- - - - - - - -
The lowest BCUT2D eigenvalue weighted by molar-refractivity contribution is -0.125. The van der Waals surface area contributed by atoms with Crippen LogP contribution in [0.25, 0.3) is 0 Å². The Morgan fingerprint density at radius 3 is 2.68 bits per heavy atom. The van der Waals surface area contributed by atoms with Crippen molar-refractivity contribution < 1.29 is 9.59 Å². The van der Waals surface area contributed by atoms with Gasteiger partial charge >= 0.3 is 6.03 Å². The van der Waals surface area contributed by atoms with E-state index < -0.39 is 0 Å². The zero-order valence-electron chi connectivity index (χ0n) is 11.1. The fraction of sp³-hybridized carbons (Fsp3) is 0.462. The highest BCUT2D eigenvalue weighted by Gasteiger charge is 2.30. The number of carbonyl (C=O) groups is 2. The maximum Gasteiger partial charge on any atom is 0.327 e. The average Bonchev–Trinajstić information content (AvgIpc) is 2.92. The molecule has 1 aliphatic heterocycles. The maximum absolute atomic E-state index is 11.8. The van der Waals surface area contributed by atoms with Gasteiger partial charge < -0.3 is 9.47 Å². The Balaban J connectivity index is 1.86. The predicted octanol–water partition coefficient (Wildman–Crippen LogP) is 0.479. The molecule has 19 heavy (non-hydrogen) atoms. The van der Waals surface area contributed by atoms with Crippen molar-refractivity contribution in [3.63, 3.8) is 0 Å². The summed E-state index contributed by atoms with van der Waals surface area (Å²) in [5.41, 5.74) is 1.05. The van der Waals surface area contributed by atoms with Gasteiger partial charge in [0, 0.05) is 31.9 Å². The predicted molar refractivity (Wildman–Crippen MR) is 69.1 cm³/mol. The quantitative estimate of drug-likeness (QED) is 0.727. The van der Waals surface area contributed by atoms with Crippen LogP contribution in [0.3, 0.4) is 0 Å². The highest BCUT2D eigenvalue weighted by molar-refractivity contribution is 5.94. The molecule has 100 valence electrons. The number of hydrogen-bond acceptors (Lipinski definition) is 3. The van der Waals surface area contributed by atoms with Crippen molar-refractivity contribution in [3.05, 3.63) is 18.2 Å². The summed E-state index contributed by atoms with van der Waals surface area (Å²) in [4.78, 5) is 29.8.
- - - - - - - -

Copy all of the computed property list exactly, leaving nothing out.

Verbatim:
The lowest BCUT2D eigenvalue weighted by molar-refractivity contribution is -0.125. The van der Waals surface area contributed by atoms with Crippen LogP contribution in [0.25, 0.3) is 0 Å². The Morgan fingerprint density at radius 3 is 2.68 bits per heavy atom. The van der Waals surface area contributed by atoms with Crippen molar-refractivity contribution < 1.29 is 9.59 Å². The van der Waals surface area contributed by atoms with Gasteiger partial charge >= 0.3 is 6.03 Å². The van der Waals surface area contributed by atoms with E-state index < -0.39 is 0 Å². The zero-order valence-electron chi connectivity index (χ0n) is 11.1. The fraction of sp³-hybridized carbons (Fsp3) is 0.462. The highest BCUT2D eigenvalue weighted by Gasteiger charge is 2.30. The number of carbonyl (C=O) groups is 2. The maximum Gasteiger partial charge on any atom is 0.327 e. The average Bonchev–Trinajstić information content (AvgIpc) is 2.92. The molecule has 1 aliphatic heterocycles. The maximum absolute atomic E-state index is 11.8. The van der Waals surface area contributed by atoms with Gasteiger partial charge < -0.3 is 9.47 Å². The Balaban J connectivity index is 1.86. The predicted octanol–water partition coefficient (Wildman–Crippen LogP) is 0.479. The molecule has 19 heavy (non-hydrogen) atoms. The van der Waals surface area contributed by atoms with Crippen molar-refractivity contribution in [3.63, 3.8) is 0 Å². The summed E-state index contributed by atoms with van der Waals surface area (Å²) in [5.41, 5.74) is 1.05. The van der Waals surface area contributed by atoms with Gasteiger partial charge in [0, 0.05) is 31.9 Å². The predicted molar refractivity (Wildman–Crippen MR) is 69.1 cm³/mol. The quantitative estimate of drug-likeness (QED) is 0.727. The van der Waals surface area contributed by atoms with Crippen LogP contribution in [0.3, 0.4) is 0 Å². The highest BCUT2D eigenvalue weighted by molar-refractivity contribution is 5.94. The molecule has 100 valence electrons. The number of hydrogen-bond acceptors (Lipinski definition) is 3. The van der Waals surface area contributed by atoms with Crippen molar-refractivity contribution in [3.05, 3.63) is 18.2 Å². The summed E-state index contributed by atoms with van der Waals surface area (Å²) in [4.78, 5) is 29.8.